Future Focused Initial Teacher Education
High achieving education systems take educating and inducting teachers seriously. We need new teachers to enter the workforce well-prepared for their first teaching role and with the skills to learn and adapt their practice to meet future teaching challenges.
We have redesigned how we attract, select, and educate teachers to prepare for the future of learning. The increased level of expectations for all teachers to make a difference, the growing understanding of what effective practice looks like, the changing nature of what student teachers should learn and how they learn, the increased recognition of the importance of culture and family/whānau relationships to learning, the diversity of learners, the impact of technology, and the wider changes in work and society, have raised the requirements of teachers as practising professionals.
We need to reconceive how we educate and mentor new teachers to equip them with the skills they need, and to make sure we have an education system that enables every learner to achieve their best.
We want to do everything we can to raise learner achievement, and we believe one critical way to do this is to ensure our ITE qualifications enable every graduate to meet the new Standards for the Teaching Profession (in a supported environment).
The phrase ‘in a supported environment’ recognises that a student teacher who meets the Standards at graduation has done so in an environment that is more supported (throughout the programme and on professional experience placements) than would be typical for a fully certificated teacher. It also recognises that ITE graduates have less breadth of experience than an experienced teacher. So, ITE assessments need to provide evidence not just of practice but also that graduates are equipped with the theory and reflective abilities that will enable them to practice in the unfamiliar contexts within which they might ultimately be employed. This captures two important dimensions – the supervision and support that is part of all ITE programmes, and the need for a strong theoretical and reflective base to support the graduate to take full responsibility for learners and their learning.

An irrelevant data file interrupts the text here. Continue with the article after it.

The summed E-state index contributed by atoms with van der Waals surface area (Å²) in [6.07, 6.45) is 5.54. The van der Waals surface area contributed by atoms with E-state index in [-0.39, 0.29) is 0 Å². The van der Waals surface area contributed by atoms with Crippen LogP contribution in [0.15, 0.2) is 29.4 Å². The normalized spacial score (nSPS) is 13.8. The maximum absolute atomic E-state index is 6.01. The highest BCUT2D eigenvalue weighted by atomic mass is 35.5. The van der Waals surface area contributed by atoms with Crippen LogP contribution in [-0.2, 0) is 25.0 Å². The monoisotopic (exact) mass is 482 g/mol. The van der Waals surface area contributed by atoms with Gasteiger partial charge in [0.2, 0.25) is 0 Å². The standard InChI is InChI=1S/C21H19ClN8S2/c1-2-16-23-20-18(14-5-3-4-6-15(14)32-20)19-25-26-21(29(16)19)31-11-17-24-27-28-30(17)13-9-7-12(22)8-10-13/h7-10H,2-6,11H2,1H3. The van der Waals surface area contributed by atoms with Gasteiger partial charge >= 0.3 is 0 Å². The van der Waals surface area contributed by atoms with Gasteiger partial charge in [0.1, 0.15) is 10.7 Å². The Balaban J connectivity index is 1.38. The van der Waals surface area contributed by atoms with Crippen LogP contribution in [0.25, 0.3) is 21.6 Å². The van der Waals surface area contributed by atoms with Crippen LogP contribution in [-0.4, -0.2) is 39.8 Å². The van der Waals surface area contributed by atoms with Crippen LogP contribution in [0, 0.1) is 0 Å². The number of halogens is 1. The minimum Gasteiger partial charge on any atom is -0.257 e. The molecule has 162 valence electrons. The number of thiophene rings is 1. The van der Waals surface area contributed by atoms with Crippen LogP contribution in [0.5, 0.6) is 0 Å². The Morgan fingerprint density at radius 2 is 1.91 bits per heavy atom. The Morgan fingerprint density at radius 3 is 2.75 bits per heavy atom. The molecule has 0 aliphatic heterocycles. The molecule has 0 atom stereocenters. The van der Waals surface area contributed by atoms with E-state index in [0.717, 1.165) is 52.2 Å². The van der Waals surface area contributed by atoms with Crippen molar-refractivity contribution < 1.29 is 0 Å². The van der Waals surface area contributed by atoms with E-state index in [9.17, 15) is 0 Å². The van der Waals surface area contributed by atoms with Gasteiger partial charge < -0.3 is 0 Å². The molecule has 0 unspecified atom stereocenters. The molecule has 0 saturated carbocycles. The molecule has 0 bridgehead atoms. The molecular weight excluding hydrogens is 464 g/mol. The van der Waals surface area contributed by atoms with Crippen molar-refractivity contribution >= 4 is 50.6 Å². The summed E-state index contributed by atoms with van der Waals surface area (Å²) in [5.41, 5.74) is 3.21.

New Programme Requirements
The Requirements - which also outline the processes for programme approval, monitoring and review - represent a significant shift in the way teacher education programmes will need to be designed and delivered, and how student teachers are assessed. The expectation is that student teachers are learning how to use what they know to make judgements and decisions about their teaching practice so that they are ready to teach.
The Requirements change the expectation of the kind of practical experience student teachers need, the nature of the coaching and support they need and the kind of assessments that will demonstrate they meet the Standards (in a supported environment). The Requirements are primarily outcome-focused with provider discretion where appropriate, while seeking to give schools/centres and kura greater assurance that ITE graduates are well prepared to be effective beginning teachers on day one on the job. This is achieved through a focus on: